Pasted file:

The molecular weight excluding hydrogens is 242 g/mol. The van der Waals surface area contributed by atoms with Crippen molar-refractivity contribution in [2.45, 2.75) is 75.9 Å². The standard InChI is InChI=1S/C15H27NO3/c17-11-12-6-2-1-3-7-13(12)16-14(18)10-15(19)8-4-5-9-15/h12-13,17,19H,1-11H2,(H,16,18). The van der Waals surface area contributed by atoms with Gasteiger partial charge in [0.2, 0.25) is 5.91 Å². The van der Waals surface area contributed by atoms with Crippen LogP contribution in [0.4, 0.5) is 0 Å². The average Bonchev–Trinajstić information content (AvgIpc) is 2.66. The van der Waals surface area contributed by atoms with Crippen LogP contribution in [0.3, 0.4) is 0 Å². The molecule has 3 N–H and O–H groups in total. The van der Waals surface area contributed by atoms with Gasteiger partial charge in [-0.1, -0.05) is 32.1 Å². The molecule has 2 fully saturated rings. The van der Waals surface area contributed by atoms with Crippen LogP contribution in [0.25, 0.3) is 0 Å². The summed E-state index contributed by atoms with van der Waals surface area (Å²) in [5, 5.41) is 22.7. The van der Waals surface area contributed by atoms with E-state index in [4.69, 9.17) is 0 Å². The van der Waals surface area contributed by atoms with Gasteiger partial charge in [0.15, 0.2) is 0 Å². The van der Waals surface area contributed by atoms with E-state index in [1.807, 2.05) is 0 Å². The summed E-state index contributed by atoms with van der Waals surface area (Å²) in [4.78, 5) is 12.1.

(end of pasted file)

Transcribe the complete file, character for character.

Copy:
The molecular weight excluding hydrogens is 242 g/mol. The van der Waals surface area contributed by atoms with Crippen molar-refractivity contribution in [2.45, 2.75) is 75.9 Å². The standard InChI is InChI=1S/C15H27NO3/c17-11-12-6-2-1-3-7-13(12)16-14(18)10-15(19)8-4-5-9-15/h12-13,17,19H,1-11H2,(H,16,18). The van der Waals surface area contributed by atoms with Gasteiger partial charge in [0.2, 0.25) is 5.91 Å². The van der Waals surface area contributed by atoms with Crippen LogP contribution in [0.4, 0.5) is 0 Å². The average Bonchev–Trinajstić information content (AvgIpc) is 2.66. The van der Waals surface area contributed by atoms with Crippen LogP contribution in [0.3, 0.4) is 0 Å². The molecule has 3 N–H and O–H groups in total. The van der Waals surface area contributed by atoms with Gasteiger partial charge in [-0.1, -0.05) is 32.1 Å². The molecule has 2 fully saturated rings. The van der Waals surface area contributed by atoms with Crippen LogP contribution in [0.25, 0.3) is 0 Å². The summed E-state index contributed by atoms with van der Waals surface area (Å²) in [5, 5.41) is 22.7. The van der Waals surface area contributed by atoms with E-state index in [4.69, 9.17) is 0 Å². The van der Waals surface area contributed by atoms with Gasteiger partial charge in [0.15, 0.2) is 0 Å². The van der Waals surface area contributed by atoms with E-state index in [1.807, 2.05) is 0 Å². The summed E-state index contributed by atoms with van der Waals surface area (Å²) in [4.78, 5) is 12.1.